By The Rev. Sarah Hedgis- Director of the Episcopal Mission Center
As the EMC team prepares to join the larger conversation about mission in the church at this weekend’s Missional Voices Conference, EMC Director, The Rev. Sarah Hedgis, reflects on what missional living means to her. What is mission to you? Check back in the coming weeks to hear about missional moments from other missional leaders in the Church and how we all fit into living out God’s mission.
A couple of years ago, I went on a church retreat. Our group decided to go on a walk through the woods. While we were walking, one of the members of our group held up her hand to signal for us to stop walking and gestured to the ground right below us.
“What do you see?” she asked. It was the end of winter and the forest was still mostly marked by decay. We looked around and began calling out: Dirt! Dead leaves! Old branches!
Our guide nodded, but then she gently brushed away all of the items we’d just named. Beneath the leaves and old sticks, there was a live tree root sticking out of the ground. We leaned in closer and saw a strip of bright moss and the tiniest plants growing out of the root. Then one of the members of our group said something that I think about a lot: Life doesn’t really let us stick with “either/or” or a this-then-that way of living. It’s all happening, all the time.
I think this is true for social justice.
Too often we think about social justice and mission as something that we do at a certain time for a certain cause or even something done only by certain people. But social justice is woven into the fabric of each of our everyday lives. Social justice has to do with the big things – like volunteering and voting – and the little things – like showing kindness to people we pass on the street and being intentional about where and how we spend our money. In the Bible, Jesus never separates how he spends time with his friends from how he tries to make the world a better place. In the Old Testament, there are a lot of very good teachings about how to do social justice, but God also sums up all of those teachings into one: love God and love your neighbors. God teaches us that if love is in every decision we made, social justice will be too.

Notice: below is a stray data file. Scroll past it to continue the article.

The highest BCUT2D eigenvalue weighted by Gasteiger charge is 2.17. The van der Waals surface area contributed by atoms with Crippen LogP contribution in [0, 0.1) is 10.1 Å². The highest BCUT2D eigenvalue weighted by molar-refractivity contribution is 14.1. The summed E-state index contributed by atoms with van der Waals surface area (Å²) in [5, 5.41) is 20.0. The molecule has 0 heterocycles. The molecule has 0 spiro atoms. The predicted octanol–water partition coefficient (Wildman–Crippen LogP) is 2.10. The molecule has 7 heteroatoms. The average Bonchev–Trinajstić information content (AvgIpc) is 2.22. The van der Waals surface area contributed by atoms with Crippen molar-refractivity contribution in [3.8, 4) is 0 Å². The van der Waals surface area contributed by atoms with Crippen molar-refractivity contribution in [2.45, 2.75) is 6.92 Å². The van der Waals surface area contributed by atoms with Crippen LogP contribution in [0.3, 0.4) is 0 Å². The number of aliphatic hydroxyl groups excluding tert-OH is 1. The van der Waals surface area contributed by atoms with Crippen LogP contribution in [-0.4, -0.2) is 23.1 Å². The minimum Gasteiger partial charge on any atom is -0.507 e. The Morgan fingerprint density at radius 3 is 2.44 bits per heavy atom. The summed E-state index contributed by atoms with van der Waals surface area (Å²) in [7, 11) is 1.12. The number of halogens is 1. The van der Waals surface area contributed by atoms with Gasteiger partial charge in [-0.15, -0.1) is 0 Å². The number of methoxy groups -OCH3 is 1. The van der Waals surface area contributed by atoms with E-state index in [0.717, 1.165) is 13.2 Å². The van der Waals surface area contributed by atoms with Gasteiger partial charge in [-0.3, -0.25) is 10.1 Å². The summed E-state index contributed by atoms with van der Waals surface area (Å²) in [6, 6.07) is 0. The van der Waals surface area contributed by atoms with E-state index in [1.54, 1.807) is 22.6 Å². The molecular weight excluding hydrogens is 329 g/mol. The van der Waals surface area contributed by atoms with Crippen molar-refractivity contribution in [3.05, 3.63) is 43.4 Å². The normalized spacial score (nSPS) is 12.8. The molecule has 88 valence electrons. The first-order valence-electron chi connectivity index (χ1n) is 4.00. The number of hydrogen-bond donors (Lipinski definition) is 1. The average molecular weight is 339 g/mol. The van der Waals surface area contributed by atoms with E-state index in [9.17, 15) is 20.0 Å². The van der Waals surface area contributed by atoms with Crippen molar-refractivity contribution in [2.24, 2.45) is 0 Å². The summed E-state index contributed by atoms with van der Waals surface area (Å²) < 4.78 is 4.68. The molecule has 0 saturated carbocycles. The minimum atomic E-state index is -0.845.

That’s what we’re doing at the Episcopal Mission Center. This summer groups of middle and high school students will come from all over and spend a week in Philadelphia meeting new people, building relationships, learning about important social justice issues like poverty, reconnecting with God through worship and prayer, having fun, and working alongside our neighbors to ensure social justice is something everyone knows is happening all the time.
When you leave the EMC, you don’t forget or leave behind this experience; you take it with you and let it form how you live your everyday life back home. I think that this kind of living can bring real and important changes that transform our world. Let’s encounter life, together.
Giving voice to the many ways we experience mission in the church
Check back every Thursday to hear more about what mission looks like at the Episcopal Mission Center and throughout the Episcopal Church.
EMC youth alumni, Adult leaders in the Episcopal Church, volunteer site partners
WHAT PEOPLE ARE SAYING
Thank you for your radical hospitality!
Gwynedd Mercy University
Thank you for your hospitality in hosting students from Gwynedd Mercy and Alvernia University during their Alternative Break with the Interfaith Center. The facility was wonderful. We held several of our workshops there in your comfortable space. What an ideal setting! The students especially appreciated participating in your mass as getting a personal orientation from Rev Morris and such a warm welcome from your parishioners.
With much appreciation for all you do,
“Right now, my group is rating our experience as the best mission they've ever been a part of. The orientation and subsequent building of relationships with kids in the community broke down their racial and urban stereotypes. Most importantly, every one of them experienced a deepening of their faith in God, and tangible understanding of how that faith works itself out in mission and issues of social justice. We will definitely be coming back!”
— Rev. Jane Cornman, St. Mary’s Church, Wayne, PA